Giving may be something that comes from the heart, but it might also be something that comes from the head. Today, we’d like to introduce you to one of the Foundation’s donors, who has agreed to share some of his insights into the charitable aspect of financial planning.
Every day, Pierre Lesage helps his clients find solutions to build, protect and pass on their wealth. Although he’s someone who lives and breathes finance and actually taught economics back in the day, he doesn’t believe that people should keep everything for themselves. He is a proud donor to the Foundation and several other causes — and has been for many years.
I consider myself to be very lucky. I have my health, a stable family life and a good education. So I feel duty-bound to give back to society. My father was always very generous in his support for charitable organizations and he taught me to do the same. I never give anonymously because I want to be an inspiration to others.
Pierre is also a father. When his daughters were younger, he saw first-hand the essential role Sainte-Justine plays for all of Quebec.
Sainte-Justine has always been a place of hope and reassurance to me. No matter where in the province you live, Sainte-Justine is there. I’m very fortunate in that I’ve only had to go in once with my older daughter to run some tests. And I’m happy to report the outcome was a positive one.
The underappreciated benefits of donating securities
Whenever possible, Pierre uses the securities in the non-RRSP portion of his portfolio to make donations. This can be a particularly cost-effective option when there are significant unrealized capital gains involved and where interests and dividends can be waived. It’s a well-kept secret more people should be aware of, in Pierre’s view.
Shares transferred directly to a charity are tax-exempt, by virtue of a game-changing government incentive that has been in effect for several years now. Not only that, but donors are entitled to a tax receipt based on the fair market value of the asset on the day of transfer.
By donating securities held outside of an RRSP, especially those that have appreciated significantly in value, you can increase what you give by a considerable amount without it costing you any more. It’s a win-win for both the donor and the recipient organization.
He gives the example of someone looking to make a $5,000 donation through shares they acquired for $2,000 a few years earlier. Assuming they are in the top tax bracket, the capital gains savings (about 50% of half of the increase in value) comes to about $750, plus a tax credit of close to $2,500.
“So that $5,000 donation would actually cost more along the lines of $1,750, once the tax savings are factored into the equation,” he said. “And even less if the capital gain is higher, which may be an incentive to consider giving more.”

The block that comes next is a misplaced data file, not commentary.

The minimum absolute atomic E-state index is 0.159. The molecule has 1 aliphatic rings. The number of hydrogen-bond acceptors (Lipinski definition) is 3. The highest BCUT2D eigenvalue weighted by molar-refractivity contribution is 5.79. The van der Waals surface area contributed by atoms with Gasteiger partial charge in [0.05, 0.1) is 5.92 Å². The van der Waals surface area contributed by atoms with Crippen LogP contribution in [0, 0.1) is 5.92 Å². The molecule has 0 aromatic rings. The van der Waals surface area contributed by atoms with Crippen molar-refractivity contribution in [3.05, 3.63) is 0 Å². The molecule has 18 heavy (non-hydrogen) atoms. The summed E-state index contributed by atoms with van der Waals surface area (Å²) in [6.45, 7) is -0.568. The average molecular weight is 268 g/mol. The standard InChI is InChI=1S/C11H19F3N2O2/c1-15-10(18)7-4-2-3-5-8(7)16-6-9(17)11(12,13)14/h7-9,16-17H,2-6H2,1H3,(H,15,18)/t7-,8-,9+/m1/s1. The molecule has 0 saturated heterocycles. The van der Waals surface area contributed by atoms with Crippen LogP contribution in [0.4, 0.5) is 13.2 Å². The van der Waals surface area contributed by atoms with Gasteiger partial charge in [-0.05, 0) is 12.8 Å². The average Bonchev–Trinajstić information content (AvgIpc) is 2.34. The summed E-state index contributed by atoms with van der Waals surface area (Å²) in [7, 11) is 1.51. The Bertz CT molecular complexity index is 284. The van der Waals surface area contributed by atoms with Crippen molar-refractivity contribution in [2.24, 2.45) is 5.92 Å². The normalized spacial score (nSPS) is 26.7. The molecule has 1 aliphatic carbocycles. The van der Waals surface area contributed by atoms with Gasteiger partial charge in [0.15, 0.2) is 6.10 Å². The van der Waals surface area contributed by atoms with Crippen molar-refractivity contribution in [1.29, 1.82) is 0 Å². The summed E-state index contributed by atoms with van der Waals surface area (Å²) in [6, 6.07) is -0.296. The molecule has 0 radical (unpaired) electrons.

In other words, gifting publicly traded shares is more beneficial than selling the shares and donating the resulting cash.
It also has the advantage of being a very simple transaction, despite what many people may think.
Giving to a charity that is accustomed to processing this type of donation is easy. The practice is becoming more and more widespread, and a lot of organizations already have the team and the paperwork in place to ensure a smooth transfer. Your investment advisor, if you have one, can also walk you through the whole thing.
In terms of timing, November and December are a particularly good time of year to examine how your investments are performing and make the corresponding adjustments. That way, you won’t have to wait too long to take advantage of the year-end tax benefits.
Budgeting for generosity
What’s Pierre’s top tip for someone looking to make charitable giving a regular part of their lives? He highly recommends adding a “generosity” line to your household budget.
It’s a little like going to the gym. You need to have a plan. Draw up an annual budget. Set yourself a goal of how much you want to contribute and where, taking into account the causes that are important to you and special requests that may come up during the year. For me, sometimes as the holidays draw nearer, I realize I’m short of my target. That’s when I get my chequebook out or, better yet, see which of my shares would be good candidates for a charitable donation.
A team of professionals who are here to help
At the CHU Sainte-Justine Foundation, we have a specialized team who can assist you in preparing a gift of securities. Feel free to contact Nathalie Gagnon, Associate Director, Planned and Major Giving, at email@example.com or 514-345-4931, extension 6749, for more information.
We also encourage you to talk to your financial or legal advisor for more information on how to boost the tax benefits of your charitable gifts.